Sunday was a black day for liberty in England. In my view it is one of the worst days for human rights in England in my living memory. Today there comes into force a total ban on all smoking indoors in public places, in particular the work place and all restaurants bars and clubs, imposed by our fascist ban-everything nanny government. And typically of course where is the one public place exempted? The bars in the Houses of Parliament. Well there’s a surprise….

Many of us who are non-smokers will say the ban is great, hooray, now we can walk into pubs and restaurants and all kinds of other places not have to smell foul smoke. Fine. But there are 13 million smokers in England. Not an insignificant amount of people who have suddenly been turned into pariahs overnight, and will have to suffer the indignity of going outside into our vile climate to enjoy a cigarette, or a cigar or a pipe.

Don’t get me wrong, I believe that restaurants should be smoke free. People who don’t smoke should be able to enjoy a meal in a restaurant without having to breathe in the smoke of other diners. What is totally wrong is the utter intolerance being shown to smokers. No consideration for these 13 million people other than patronizing comments from politicians that now they can give up. Well, a lot of them don’t want to give up, thank you.

No distinction is made between the person who mainlines sixty fags a day and the person who smokes one a day, or one cigar a week, perhaps after dinner with a fine cognac. Will they be banning alcohol next, regardless of whether you enjoy one glass of wine a day or two bottles of meths? My late mother enjoyed the occasional cigarette after dinner — and smoked a total of about ten cigarettes a year. And there are plenty of light smokers like her, for whom a few cigarettes a week cannot possibly harm any more than a walk down a city street ingesting traffic fumes.

What is completely wrong is that people cannot even smoke now in private clubs. You cannot have a cigar club. How ridiculous is that? Even in health-conscious New York and Los Angeles there are cigar bars where a smoker can go, drink, smoke, have a fine meal — in short, a proper evening out. And the reason private clubs have not been exempted? Because the government thought that would be unfair to pubs!

This legislation is shameful, ill-thought out, hysterical knee-jerk reaction. Weak Tony Blair allowed himself first to be bullied into the Iraq war by Bush, and then bulled into this legislation by our Chief Medical Officer, Dr Liam Donaldson, who threw a tantrum, threatening to resign if there was anything less than a total ban.

And just what is Dr Liam Donaldson’s track record like? He tells us that passive smoking kills millions of people, despite there being no evidence to support this and plenty to the contrary. But then we are talking about a man on a mission. They say that truth is the first casualty of war, and I suspect that facts are the first casualty of the zealot. In 2005 this man predicted that 50,000 Britons would die from the bird flu epidemic and that we could be looking at a possible death toll of 750,000 in the UK. Two years on the total deaths from avian flu, worldwide, have been 191. Not a single on in the UK.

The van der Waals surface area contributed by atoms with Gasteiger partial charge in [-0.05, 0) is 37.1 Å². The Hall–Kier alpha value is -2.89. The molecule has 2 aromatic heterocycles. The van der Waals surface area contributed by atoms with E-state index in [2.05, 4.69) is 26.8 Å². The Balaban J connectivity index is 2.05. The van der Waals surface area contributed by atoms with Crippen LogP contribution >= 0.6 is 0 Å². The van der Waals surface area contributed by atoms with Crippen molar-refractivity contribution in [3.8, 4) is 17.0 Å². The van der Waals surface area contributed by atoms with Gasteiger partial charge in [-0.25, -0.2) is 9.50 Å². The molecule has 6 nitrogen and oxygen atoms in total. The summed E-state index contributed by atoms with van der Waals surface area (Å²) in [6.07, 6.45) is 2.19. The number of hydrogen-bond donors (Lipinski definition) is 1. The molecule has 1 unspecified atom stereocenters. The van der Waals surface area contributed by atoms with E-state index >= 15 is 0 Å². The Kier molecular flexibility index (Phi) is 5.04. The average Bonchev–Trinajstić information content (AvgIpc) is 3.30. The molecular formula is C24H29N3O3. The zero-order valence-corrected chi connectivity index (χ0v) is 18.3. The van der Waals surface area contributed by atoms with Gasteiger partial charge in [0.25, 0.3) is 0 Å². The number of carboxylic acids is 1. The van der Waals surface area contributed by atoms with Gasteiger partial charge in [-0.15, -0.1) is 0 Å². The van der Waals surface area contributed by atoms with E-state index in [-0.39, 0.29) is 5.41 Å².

One particularly ludicrous aspect of this legislation is the ban on smoking in the work place. I have received two expensive packs (yes, not just one, but two!) of signs I must display in my workplace. So my study is my workplace. If I wanted to smoke in my study does that mean I could not? So no writer in the UK can smoke at his or her desk unless they move it outside? I’m showing a picture of myself in my workplace. I am holding a cigar.

PJ with cigar in his office

Note: Just in case any nasty little government inspector is lurking out there in cyberspace, observe that my cigar is not lit. But of course it might be lit moments after the photo was taken. And then again it might not. Just like the paradox of Schrodinger’s Cat, (which is a theoretical cat put in a box, in a scientific experiment with a bottle of hydrochloric acid and a hammer that would break the glass if radioactive decay allowed it to swing. But the way the experiment is set up, radioactive decay may or may not happen. It was Schrodinder’s attempt at showing the incompleteness of early quantum mechanics, by demonstrating that until the box was opened and the result known, the cat was both alive and dead at the same time.)

Today in modern Germany, a country I truly love, where I spend a great deal of time travelling on book promotion, I find genuine freedom everywhere. There are still plenty of stretches of autobahn where there are no speed limits and a fast car can be enjoyed. Despite smoking restrictions coming in, there is talk of bars and other comfortable places where smokers can enjoy themselves. Parents can choose their schools for their children. A nation that once had an image of being controlling and uptight is today the most relaxed of any western country I know.
Somewhere along the line in our ban-everything, control-everything England, we have lost the plot. We used to be a nice country. Democracy, which once meant more than just majority vote — it meant caring for all — should now be renamed, The tyranny of the majority.

More than ever now in the 21st century we need to be tolerant of each other, and reasonable about things on which we disagree. This sort of blanket enforcement only erodes the very freedoms for which the UK is famous.